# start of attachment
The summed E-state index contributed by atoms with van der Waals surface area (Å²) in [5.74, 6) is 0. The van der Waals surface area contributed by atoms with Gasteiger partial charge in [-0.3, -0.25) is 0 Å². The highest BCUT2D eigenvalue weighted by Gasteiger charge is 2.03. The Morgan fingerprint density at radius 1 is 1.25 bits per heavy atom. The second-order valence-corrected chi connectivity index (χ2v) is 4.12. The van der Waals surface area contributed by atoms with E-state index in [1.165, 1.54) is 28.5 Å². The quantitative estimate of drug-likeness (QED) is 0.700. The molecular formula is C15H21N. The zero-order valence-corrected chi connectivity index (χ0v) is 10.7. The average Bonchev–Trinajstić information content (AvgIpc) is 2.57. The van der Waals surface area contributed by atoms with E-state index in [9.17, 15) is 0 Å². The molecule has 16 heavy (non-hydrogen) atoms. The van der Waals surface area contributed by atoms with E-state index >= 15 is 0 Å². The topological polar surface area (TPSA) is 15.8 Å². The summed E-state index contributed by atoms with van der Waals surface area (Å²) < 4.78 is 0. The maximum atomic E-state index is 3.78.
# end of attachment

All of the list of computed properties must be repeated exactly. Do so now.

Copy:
The summed E-state index contributed by atoms with van der Waals surface area (Å²) in [5.74, 6) is 0. The van der Waals surface area contributed by atoms with Gasteiger partial charge in [-0.3, -0.25) is 0 Å². The highest BCUT2D eigenvalue weighted by Gasteiger charge is 2.03. The Morgan fingerprint density at radius 1 is 1.25 bits per heavy atom. The second-order valence-corrected chi connectivity index (χ2v) is 4.12. The van der Waals surface area contributed by atoms with E-state index in [1.165, 1.54) is 28.5 Å². The quantitative estimate of drug-likeness (QED) is 0.700. The molecular formula is C15H21N. The zero-order valence-corrected chi connectivity index (χ0v) is 10.7. The average Bonchev–Trinajstić information content (AvgIpc) is 2.57. The van der Waals surface area contributed by atoms with E-state index in [9.17, 15) is 0 Å². The molecule has 16 heavy (non-hydrogen) atoms. The van der Waals surface area contributed by atoms with E-state index >= 15 is 0 Å². The topological polar surface area (TPSA) is 15.8 Å². The summed E-state index contributed by atoms with van der Waals surface area (Å²) < 4.78 is 0. The maximum atomic E-state index is 3.78.